Pro-democracy activists in Hong Kong have retaken parts of a protest camp that authorities had cleared on Friday after scuffles with police clad in riot gear that left dozens of people injured.
The BBC says: “Activists clashed with police, as about 9,000 protesters re-occupied the area. At least 26 people have been arrested.”
The South China Morning Post reports that the protesters today formed new barricades and set up other obstacles in the congested Mong Kok district of Kowloon, on the peninsular portion of the territory. Mong Kok is one of three major Hong Kong protest sites.
Hong Kong Police Commissioner Andy Tsang Wai-hung broke his long silence on the protests, calling them “unlawful assembly” and accusing demonstrators of charging police cordons and occupying major thoroughfares in Mong Kok, according to the SCMP.
“Such behaviours are neither peaceful nor non-violent,” Tsang, who last made a public statement when the civil disobedience movement started, was quoted by the newspaper as saying.
“The police have been extremely tolerant of the unlawful acts of the demonstrators in the past two to three weeks. We did this in the hope that they can calm down and express their views in an otherwise peaceful, rational and lawful manner. Unfortunately these protesters chose to carry on with their unlawful acts … which are even more radical or violent,” he said.
The protesters have called for the immediate resignation of unpopular Hong Kong Chief Executive CY Leung and for open elections in 2017 to determine his ultimate replacement. When Hong Kong, a long-time British colony, was handed back to China in 1997, Beijing had agreed to universal suffrage for the territory’s leader 20 years hence. However, China announced earlier this year that it would hand-pick the candidates, angering many Hong Kongers.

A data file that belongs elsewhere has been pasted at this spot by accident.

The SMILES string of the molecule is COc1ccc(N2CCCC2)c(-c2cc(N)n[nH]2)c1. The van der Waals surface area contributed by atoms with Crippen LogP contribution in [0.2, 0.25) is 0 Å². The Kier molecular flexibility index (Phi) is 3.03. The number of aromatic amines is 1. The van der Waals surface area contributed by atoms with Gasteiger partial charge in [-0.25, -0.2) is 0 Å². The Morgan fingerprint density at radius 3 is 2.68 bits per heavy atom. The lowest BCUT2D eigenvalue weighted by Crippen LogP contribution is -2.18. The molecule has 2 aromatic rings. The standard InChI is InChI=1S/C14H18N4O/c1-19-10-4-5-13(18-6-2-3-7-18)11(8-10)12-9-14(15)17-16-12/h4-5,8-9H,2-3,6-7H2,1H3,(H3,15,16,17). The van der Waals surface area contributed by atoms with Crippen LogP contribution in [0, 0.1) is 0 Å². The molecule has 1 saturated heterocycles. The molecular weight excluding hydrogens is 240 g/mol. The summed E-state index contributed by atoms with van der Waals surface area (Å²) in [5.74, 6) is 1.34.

The protests in Hong Kong have sparked unpleasant memories of China’s Tiananmen Square crackdown in 1989 in which a huge pro-democracy demonstration was crushed by Beijing, killing hundreds of protesters.
The Hong Kong government announced on Thursday that it would meet with student activists to try to resolve differences, but Leung has also signaled that no deal could come without Beijing’s approval, and that it was impossible that Chinese authorities would relent on the election of the territory’s leader.
Hong Kong’s No. 2, Chief Secretary Carrie Lam, said today that the government would meet with protest leaders on Tuesday.